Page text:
For several years now, Cloudinary has been excelling in the field of smart cropping — making sure important parts of images and videos are kept when resizing and cropping them automatically, and at scale.
Cloudinary’s latest offering in this area uses AI to analyze each image, decide what the most prominent and relevant parts of the image are, and make sure that the cropped image preserves its essential elements for the given dimensions.
There are many ways you can crop images using Cloudinary to suit your page design. “Gravity” is something you can specify when cropping images in order to determine what to focus on. If you don’t specify a gravity, the center of the image will always be the focus. When cropping images automatically and at scale, you won’t know what’s in the image, so keeping the center of the image won’t always work.
That’s why specifying a gravity is helpful. If you’re only interested in the faces in your images, you can specify
faces as the gravity (
g_faces in URLs) and Cloudinary’s algorithms will try to keep them. Or, if you’re interested in a particular object, you can use the Cloudinary AI Content Analysis add-on to specify the object as the gravity.
If you don’t have a preference for what to keep, you can simply use the auto gravity transformation parameter (
g_auto in URLs), and rely on AI to focus on the best area of interest.
So, if auto gravity focuses on the most interesting part of the image automatically, then where does auto crop fit in?
The answer lies in the type of crop that we use with auto gravity. Auto gravity points to the main area of interest, but the type of crop determines how much of that area to keep.
The crop, fill, and thumbnail cropping modes each have their limitations:
- The crop cropping mode (
c_cropin URLs) is dependent on the resolution of the image and the size of the object in the image. There’s no scaling involved, so the same cropping dimensions on different resolutions of the same image could either cut out too much of the object, or give too much background. It’s useful for manual coordinates, but not automation.
- The fill cropping mode (
c_fillin URLs) scales the image, but only as much as needed to fill both of the specified dimensions, so it doesn’t always zoom in enough on the important parts.
- The thumbnail cropping mode (
c_thumbin URLs) is often perceived as over-aggressive and is also dependent on the image resolution.
The auto cropping mode (
c_auto in URLs) works out the best crop for the specified dimensions, taking into account over 80% of the salient parts of an image. Here it is in action, with a 3:2 aspect ratio, 200-pixel height crop:
Auto crop is based on the thumbnail crop in that it scales the image to focus on the area of interest. However, the thumbnail crop can produce unreliable results and depends on the image resolution.
A number of fixes were made to the algorithm used for the thumbnail crop, resulting in the first version of auto crop. When tested, the new algorithm was found to work well for automatic gravity together with a specified object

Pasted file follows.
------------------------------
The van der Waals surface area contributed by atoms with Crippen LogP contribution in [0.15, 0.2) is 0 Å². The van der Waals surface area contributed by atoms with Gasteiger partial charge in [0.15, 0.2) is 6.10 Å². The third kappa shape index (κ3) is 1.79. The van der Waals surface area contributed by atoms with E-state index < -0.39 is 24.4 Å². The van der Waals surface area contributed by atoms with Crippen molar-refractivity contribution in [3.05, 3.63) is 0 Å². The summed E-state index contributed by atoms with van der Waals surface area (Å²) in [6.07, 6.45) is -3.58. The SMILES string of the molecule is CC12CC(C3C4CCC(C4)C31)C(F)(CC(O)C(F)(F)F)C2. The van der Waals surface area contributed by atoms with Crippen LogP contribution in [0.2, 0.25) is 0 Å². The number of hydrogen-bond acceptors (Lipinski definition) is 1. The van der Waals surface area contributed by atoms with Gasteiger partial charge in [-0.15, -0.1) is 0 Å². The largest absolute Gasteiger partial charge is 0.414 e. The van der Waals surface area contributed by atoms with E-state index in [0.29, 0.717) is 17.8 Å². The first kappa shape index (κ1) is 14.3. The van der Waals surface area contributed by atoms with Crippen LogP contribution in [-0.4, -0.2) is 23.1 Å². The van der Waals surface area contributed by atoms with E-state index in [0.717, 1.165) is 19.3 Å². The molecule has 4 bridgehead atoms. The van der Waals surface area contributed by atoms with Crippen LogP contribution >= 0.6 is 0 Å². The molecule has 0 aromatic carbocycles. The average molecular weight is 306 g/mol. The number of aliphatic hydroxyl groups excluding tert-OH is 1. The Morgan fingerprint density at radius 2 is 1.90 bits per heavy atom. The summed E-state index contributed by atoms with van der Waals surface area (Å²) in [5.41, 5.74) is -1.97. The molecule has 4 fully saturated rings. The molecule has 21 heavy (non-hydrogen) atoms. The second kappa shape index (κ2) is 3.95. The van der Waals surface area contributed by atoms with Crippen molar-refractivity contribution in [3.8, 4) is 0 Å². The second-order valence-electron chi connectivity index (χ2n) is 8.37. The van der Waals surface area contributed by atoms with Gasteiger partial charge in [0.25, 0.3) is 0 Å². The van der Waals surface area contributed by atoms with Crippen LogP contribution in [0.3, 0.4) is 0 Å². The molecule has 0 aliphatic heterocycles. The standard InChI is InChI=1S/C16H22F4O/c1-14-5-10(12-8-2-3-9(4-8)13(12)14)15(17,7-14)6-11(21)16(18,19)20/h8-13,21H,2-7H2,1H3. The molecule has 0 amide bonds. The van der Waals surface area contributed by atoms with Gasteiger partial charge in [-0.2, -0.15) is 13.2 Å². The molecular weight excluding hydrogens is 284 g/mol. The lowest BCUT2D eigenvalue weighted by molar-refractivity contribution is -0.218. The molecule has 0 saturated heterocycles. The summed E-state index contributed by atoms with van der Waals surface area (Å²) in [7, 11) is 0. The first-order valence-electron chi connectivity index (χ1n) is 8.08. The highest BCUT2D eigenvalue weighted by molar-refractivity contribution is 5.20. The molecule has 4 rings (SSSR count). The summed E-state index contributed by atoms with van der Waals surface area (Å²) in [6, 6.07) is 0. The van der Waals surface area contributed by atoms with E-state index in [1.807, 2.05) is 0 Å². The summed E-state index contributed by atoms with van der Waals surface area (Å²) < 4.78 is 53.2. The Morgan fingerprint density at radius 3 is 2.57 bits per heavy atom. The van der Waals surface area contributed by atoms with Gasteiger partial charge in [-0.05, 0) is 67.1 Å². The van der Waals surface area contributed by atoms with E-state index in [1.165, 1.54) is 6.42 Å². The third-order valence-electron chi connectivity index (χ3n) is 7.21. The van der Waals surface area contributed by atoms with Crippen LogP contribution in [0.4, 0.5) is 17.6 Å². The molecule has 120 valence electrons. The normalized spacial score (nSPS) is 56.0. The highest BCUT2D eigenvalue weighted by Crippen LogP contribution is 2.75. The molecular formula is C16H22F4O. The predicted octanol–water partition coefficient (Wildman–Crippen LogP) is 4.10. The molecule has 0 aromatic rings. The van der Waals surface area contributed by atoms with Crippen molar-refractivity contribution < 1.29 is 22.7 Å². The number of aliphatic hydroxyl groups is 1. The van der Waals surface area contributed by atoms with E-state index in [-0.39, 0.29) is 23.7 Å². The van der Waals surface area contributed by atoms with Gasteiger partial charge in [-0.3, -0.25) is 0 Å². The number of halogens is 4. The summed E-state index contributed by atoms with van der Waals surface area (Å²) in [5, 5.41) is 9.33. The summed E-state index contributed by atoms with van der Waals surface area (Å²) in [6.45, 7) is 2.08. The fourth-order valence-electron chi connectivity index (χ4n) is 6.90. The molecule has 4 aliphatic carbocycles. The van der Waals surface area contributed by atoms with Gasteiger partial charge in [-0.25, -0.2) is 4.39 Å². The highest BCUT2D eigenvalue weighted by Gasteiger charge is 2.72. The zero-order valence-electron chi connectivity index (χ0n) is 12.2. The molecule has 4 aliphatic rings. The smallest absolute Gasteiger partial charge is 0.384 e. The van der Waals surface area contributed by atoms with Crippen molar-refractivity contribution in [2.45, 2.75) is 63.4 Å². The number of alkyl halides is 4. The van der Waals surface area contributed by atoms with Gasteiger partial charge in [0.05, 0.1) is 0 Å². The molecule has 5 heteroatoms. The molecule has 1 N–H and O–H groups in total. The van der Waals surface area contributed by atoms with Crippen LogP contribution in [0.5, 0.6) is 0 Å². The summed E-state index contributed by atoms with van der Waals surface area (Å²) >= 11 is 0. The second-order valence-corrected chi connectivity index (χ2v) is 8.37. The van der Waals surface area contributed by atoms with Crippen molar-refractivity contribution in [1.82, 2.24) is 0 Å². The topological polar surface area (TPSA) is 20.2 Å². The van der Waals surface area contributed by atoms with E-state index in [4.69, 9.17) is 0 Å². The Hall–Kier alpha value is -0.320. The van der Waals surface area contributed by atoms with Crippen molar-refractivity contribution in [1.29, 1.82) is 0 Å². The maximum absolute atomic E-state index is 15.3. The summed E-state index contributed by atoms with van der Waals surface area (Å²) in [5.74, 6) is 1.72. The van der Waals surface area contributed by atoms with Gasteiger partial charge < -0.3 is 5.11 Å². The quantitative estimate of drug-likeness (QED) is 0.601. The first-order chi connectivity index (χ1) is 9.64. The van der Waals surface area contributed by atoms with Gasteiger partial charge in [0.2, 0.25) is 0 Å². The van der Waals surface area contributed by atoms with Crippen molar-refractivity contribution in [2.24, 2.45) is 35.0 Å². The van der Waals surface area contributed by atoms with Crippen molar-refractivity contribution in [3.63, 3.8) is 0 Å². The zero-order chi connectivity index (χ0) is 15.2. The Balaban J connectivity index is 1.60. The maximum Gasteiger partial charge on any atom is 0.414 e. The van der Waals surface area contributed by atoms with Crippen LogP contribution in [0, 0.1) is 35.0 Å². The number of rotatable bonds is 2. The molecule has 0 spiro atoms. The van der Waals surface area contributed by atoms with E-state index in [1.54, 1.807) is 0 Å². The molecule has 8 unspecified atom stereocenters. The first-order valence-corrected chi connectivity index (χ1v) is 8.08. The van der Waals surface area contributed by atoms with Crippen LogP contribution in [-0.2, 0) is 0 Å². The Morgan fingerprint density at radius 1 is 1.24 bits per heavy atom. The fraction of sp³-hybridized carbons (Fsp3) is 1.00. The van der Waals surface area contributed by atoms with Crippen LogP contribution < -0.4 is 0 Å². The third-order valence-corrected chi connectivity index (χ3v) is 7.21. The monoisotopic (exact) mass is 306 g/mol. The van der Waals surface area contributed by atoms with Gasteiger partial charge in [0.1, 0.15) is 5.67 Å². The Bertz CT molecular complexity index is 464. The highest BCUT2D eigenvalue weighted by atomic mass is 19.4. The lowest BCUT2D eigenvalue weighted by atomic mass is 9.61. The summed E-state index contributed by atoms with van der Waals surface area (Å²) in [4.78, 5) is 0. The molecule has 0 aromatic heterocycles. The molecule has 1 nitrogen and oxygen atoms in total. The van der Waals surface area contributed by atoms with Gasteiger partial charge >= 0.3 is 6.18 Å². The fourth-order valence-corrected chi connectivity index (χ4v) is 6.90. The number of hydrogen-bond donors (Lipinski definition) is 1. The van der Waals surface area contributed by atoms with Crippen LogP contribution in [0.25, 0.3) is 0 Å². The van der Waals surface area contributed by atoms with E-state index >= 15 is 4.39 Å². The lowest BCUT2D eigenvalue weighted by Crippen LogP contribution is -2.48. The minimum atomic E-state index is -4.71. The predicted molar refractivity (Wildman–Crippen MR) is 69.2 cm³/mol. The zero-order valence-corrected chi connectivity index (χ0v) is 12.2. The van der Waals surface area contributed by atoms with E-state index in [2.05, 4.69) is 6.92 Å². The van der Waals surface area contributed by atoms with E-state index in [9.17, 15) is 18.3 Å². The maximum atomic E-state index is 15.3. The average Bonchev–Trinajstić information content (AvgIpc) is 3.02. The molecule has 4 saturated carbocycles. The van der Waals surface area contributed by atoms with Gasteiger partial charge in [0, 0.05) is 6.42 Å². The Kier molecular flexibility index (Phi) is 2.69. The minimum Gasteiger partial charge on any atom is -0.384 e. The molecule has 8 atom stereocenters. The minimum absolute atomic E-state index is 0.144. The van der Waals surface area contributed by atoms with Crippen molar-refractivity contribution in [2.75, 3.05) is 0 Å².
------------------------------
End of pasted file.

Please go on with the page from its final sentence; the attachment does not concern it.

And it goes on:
g_auto:<object>, but not auto gravity by itself. The reason for this was that the auto gravity algorithm points to a small salient area of the image, but doesn’t take into account the whole object.
The standard ‘gaze-prediction’ algorithm, used by auto gravity, pinpoints certain areas and would indicate just the golfer’s head in this image:
However, we need the whole foreground to be taken into account:
Therefore, we used a new model to find the foreground object and mark this as the most salient part of the image. This new algorithm for
g_auto is unique to
c_auto and allows it to hone in on the main subject. See the difference between
c_auto when cropping to a new aspect ratio of 2:1:
- The fill crop,
c_fill,g_auto, focuses on the golfer’s head and centers that vertically as much as possible within the image.
- The auto crop,
c_auto,g_auto, focuses on the whole golfer.
This time, we’ll try a different aspect ratio and compare to
You can see how the thumbnail crop can be unpredictable, whereas the auto crop focuses on the golfer.
If there are multiple objects in the image, the auto crop will focus on the largest objects, whereas the thumbnail crop will try to include as many objects as possible. Let’s try cropping the following picture of a crowd to a 2:3 aspect ratio.
Here’s the original image:
And here you can see the difference between the thumbnail crop and auto crop:
If there isn’t a clear object to focus on, like in images of landscapes, it’s better to stick to the fill crop for the moment. More work is being done in this area, so watch this space!
Auto crop must be used with auto gravity, or object-specific gravity and at least one of width, height, and aspect ratio.
If your web design calls for an image that’s a significantly different aspect ratio than your image, you may be able to get a better crop by adding padding. This is where
c_auto_pad can be highly beneficial.
For example, take the picture of a man holding a camera:
if you need to fill a 1:3 aspect ratio space with a picture of the camera, then
c_auto,g_auto:camera would miss a significant amount of the camera:
However, if you automatically pad it, then you can keep all the camera in view:
In this case, the color for the padding is also automatically determined with
b_auto, but you can choose any color you like.
Or, you can even make use of AI generated content for padding with
c_auto is the latest in our collection of automatic transformations. Use it together with
q_auto and you’ll never have to manually adjust your images again!
Learn more about automatic cropping and optimizations, along with a whole host of other transformations, in the Programmable Media docs.
And if you haven’t yet signed up to Cloudinary, sign up for free now and see the magic for yourself!